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History / Guillaume de Rubruk / Epilogue

Guillaume de Rubruk

Epilogue

Nicholas Zharkikh

Political results of the Rubruk's journey were extremely disappointing. The Mongols not only had no intention to accept Christianity from the hands of Roman priests, but proudly declared: "We are not Christians but Mongols". They don't be in a hurry to fall at the feet of the pope, but on the contrary, they explicitly demanded obedience from Catholic rulers. There was no any hope to enlighten them by the cross, and Rubruk advised to rely more on "enlighten by sword":

Of a truth, if it were allowed me, I would, to the utmost of my power, preach throughout the world war against them (Ch. 31).

For should the Tartars hear that the great priest, that is the Pope, was about to make a crusade against them, they would all flee to their deserts (Chapter 15).

The Mongols, for their part well known that Catholics have to fight them wherever their troops will met. The Mongols understood that due to the exclusivity of their own religion, political allies on confessional principle are impossible for them, and always relied solely on their own weapon.

How then to assess the concept of "yellow crusade"? Vigorous advocate of it was Lev Gumilev. Followed by him it was popularized by the Eurasians of different generations of weapons.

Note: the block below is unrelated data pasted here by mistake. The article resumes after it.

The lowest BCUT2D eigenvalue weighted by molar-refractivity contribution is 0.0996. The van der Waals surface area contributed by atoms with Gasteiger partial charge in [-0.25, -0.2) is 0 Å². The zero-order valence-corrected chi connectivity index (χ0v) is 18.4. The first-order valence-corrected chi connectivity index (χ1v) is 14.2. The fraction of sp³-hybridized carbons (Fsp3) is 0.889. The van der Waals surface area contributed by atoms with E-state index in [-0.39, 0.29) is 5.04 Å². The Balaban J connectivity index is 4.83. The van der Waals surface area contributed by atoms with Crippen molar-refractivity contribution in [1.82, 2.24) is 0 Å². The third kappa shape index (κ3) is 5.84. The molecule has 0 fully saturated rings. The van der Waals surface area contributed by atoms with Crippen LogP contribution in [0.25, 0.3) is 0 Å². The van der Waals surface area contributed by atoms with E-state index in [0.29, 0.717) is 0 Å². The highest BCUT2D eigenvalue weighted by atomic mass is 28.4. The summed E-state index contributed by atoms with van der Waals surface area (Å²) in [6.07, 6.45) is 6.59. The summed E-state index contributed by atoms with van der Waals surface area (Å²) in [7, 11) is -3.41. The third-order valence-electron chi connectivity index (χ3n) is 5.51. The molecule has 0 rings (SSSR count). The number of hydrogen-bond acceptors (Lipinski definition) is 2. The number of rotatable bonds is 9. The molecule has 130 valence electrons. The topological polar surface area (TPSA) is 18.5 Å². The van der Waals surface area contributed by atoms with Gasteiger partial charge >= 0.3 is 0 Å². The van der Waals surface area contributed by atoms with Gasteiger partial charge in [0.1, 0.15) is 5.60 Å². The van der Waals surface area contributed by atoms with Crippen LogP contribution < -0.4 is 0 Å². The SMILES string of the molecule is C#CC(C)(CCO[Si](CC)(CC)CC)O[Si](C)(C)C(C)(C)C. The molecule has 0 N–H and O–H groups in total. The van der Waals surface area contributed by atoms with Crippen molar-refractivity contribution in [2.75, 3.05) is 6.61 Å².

This concept is in the following theses:

1. Mongolian wars were planned by Christians-Nestorians, Mongolian troops consisted mainly (or largely) with the same Christian Nestorians.

2. Hulagu's campaign in Iran had a special purpose to destroy the Islamic state and apply the hand of brotherly help of the Christian Crusaders in Palestine.

3. This campaign in the event of its success opened the prospect of formation of a unified Christian state, which would have stretched from the Atlantic Ocean up to the Pacific, and provide defenseless expansion of Catholicism besides the Pacific Ocean.

4. The Mongols of the 13th century were essentially peace-loving people, and all their wars were the cause of bad neighbors, who did not give the Mongols safely feed their sheep in the spaces between the Altai and Khingan.

The comparison of this concept with Rubruk's data allow us to evaluate it as a fiction without the slightest traits of scholarship. From the Rubruk's book implies the following:

1. The political leadership of the Mongolian Empire was the prerogative (exclusive right) of princes-Chingizides led by Khan. None of them was not just Christian, but even Nestorian they all professed his own, Mongolian genotheistic faith.